\end{displaymath} (2.27)


L_{initial}=\frac{z_{2}-z_{1}}{\ln \frac{z_{2}}{z_{1}}F(Ri)}\: .
\end{displaymath} (2.28)

Iteration is starting with the \( L_{initial} \) value, using the least squares fit technique described above to obtain \( \theta _{0} \), \( u_{*} \) and \( \theta _{*} \) using equations [*] and [*] to determine the \( x \) and \( y \) values for the line fitting (instead of eq. [*] and [*]). Again, the intercepts of the fitted lines are forced to be zero, and the slopes of the lines determine \( u_{*} \) and \( \theta _{*} \). A new \( L \) is calculated in each step from the new \( u_{*} \) and \( \theta _{*} \) values. As it was mentioned in the beginning of this chapter, for unstable conditions data measured by the lowest 3 levels are utilized for the fitting (10 m, 48 m and 82 m), and for stable conditions data measured by the two lowest levels are used to ensure that only data measured inside the surface layer is used.

The iterative method consists of comparing the new \( L \) with the previously calculated one. Iteration finishes when the difference between two consecutive \( L \) values is less then 1% of the current Obukhov length, or after 30 iteration steps.

During stable conditions the iteration can fail, due the strong stability. If this is the case, the analytical solution of Lee (1997) is used if the bulk Richardson number is less than 0.2. In other cases turbulence is supressed or tends to be intermittent, so the similarity theory is no longer applicable. The formulae of Lee is the following:

\frac{z}{L}=\frac{\frac{z}{z-z_{0}}\ln \left( \frac{z}{z_{0}...
...{2}}}\right] }{2\frac{\beta }{R}\left( \beta Ri-1\right) }\: ,
\end{displaymath} (2.29)

where the constants \( \beta =5.3 \) and \( R=0.95 \) are determined according to the similarity functions of Högström (1996) used here. \( z \) is the geometrical height between the two lowest measuring levels defined as \( z=\sqrt{z_{1}z_{2}} \).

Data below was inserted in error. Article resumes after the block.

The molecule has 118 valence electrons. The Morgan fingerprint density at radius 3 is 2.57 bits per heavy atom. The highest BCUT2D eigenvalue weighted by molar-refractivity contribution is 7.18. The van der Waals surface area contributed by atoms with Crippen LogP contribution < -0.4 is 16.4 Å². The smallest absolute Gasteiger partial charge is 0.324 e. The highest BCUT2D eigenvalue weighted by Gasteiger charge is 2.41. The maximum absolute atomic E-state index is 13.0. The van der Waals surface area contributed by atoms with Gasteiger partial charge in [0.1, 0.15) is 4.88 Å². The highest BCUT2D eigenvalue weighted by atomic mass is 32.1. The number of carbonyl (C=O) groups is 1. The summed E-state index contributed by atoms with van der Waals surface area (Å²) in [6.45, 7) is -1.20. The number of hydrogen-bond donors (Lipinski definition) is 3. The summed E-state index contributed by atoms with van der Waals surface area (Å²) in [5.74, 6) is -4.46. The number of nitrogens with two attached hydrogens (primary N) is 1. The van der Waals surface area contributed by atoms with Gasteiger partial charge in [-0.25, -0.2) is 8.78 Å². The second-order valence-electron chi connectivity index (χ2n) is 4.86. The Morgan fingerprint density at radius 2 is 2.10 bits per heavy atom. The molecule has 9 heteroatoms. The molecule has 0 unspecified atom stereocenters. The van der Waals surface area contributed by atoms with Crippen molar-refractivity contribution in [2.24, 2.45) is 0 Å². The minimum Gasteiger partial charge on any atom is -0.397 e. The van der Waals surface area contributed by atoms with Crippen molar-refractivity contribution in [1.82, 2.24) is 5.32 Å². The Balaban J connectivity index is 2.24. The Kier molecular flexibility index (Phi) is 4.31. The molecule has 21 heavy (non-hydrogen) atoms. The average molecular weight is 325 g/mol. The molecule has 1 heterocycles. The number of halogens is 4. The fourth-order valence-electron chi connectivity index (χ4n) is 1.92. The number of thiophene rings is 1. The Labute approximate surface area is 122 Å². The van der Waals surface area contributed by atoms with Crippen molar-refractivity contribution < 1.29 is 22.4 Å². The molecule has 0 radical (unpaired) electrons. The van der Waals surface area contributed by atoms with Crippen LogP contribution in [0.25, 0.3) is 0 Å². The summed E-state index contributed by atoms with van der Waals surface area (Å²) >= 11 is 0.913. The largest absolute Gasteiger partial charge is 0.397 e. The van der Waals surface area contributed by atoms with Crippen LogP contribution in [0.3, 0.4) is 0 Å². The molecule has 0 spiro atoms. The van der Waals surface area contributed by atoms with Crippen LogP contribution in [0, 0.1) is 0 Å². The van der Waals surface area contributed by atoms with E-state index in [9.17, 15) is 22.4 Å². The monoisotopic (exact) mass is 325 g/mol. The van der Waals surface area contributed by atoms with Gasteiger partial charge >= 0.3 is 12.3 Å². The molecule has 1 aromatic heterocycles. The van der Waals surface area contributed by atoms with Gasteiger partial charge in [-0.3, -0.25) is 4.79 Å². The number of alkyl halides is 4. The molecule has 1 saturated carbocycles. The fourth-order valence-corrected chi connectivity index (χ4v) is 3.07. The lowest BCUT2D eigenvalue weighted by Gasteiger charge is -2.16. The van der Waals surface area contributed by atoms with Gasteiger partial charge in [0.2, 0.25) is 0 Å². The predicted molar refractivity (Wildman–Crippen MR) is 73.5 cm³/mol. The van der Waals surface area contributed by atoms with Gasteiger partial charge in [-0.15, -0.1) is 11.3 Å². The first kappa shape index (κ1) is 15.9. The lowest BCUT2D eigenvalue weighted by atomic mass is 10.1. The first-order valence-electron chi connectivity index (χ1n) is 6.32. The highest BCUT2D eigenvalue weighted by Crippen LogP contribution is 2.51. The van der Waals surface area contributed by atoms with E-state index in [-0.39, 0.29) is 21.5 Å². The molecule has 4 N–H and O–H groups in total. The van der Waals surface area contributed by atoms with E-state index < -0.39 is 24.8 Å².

In case of successful iteration or analytical solution, the water vapor dry air mixing ratio (\( q \), given in g/kg dry air) and carbon dioxide dry air mixing ratio (\( c \), given in ppm, which is equivalent with \( \mu \)mol/mol dry air) profiles are used to estimate \( q_{*} \) and \( c_{*} \) with the line fitting method described above using eq. [*].

Finally, the scales are converted to usual physical fluxes:

\tau =\rho u^{2}_{*\: ,}
\end{displaymath} (2.30)

H=-\rho c_{pd}\theta _{*}u_{*\: ,}
\end{displaymath} (2.31)

LE=-\rho L_{v}\frac{1}{1000}q_{*}u_{*\: ,}
\end{displaymath} (2.32)

F_{cp}=-\rho \frac{M_{CO_{2}}}{M_{d}}c_{*}u_{*}\: ,
\end{displaymath} (2.33)

where \( \tau \) is the momentum flux (or Reynolds' stress in kg m\( ^{-1} \) s\( ^{-2} \)), \( H \) is the sensible heat flux (in W m\( ^{-2} \)), \( LE \) is the latent heat flux (the energy flux equivalent of the vertical mass transfer of water vapor in W m\( ^{-2} \)), \( F_{cp} \) is the CO\( _{2}\protect \) flux (in mg m\( ^{-2} \) s\( ^{-1} \)), \( \rho \) is the density of air, \( c_{pd} \) is the specific heat of dry air, \( L_{v} \) is the latent heat of vaporization (in J kg\( ^{-1} \)), \( M_{CO_{2}} \) is the molar weight of carbon dioxide and \( M_{d} \) is the molar weight of dry air (in kg mol\( ^{-1} \)).

Since profile measurements are performed in every 8 or 10 minutes (see section [*]), the fluxes calculated from each available individual measurement are averaged to 60 minutes.

Figure [*] shows one week of profile data together with some meteorological elements.

Figure: One week of profile flux data (11-17 July, 1997) together with some meteorological elements. Upper plot: average wind speed measured at 48 m (solid line) and the momentum flux (dashed line). Middle plot: The net radiation (solid line) and the sum of sensible and latent heat flux (dashed line). Lower plot: photosynthetically active photon flux density (PPFD, solid line), and the CO\( _{2}\protect \) flux (dashed line).

next up previous contents
Next: The direct flux measuring Up: The profile system Previous: Temperature, humidity, wind and   Contents
root 2001-06-16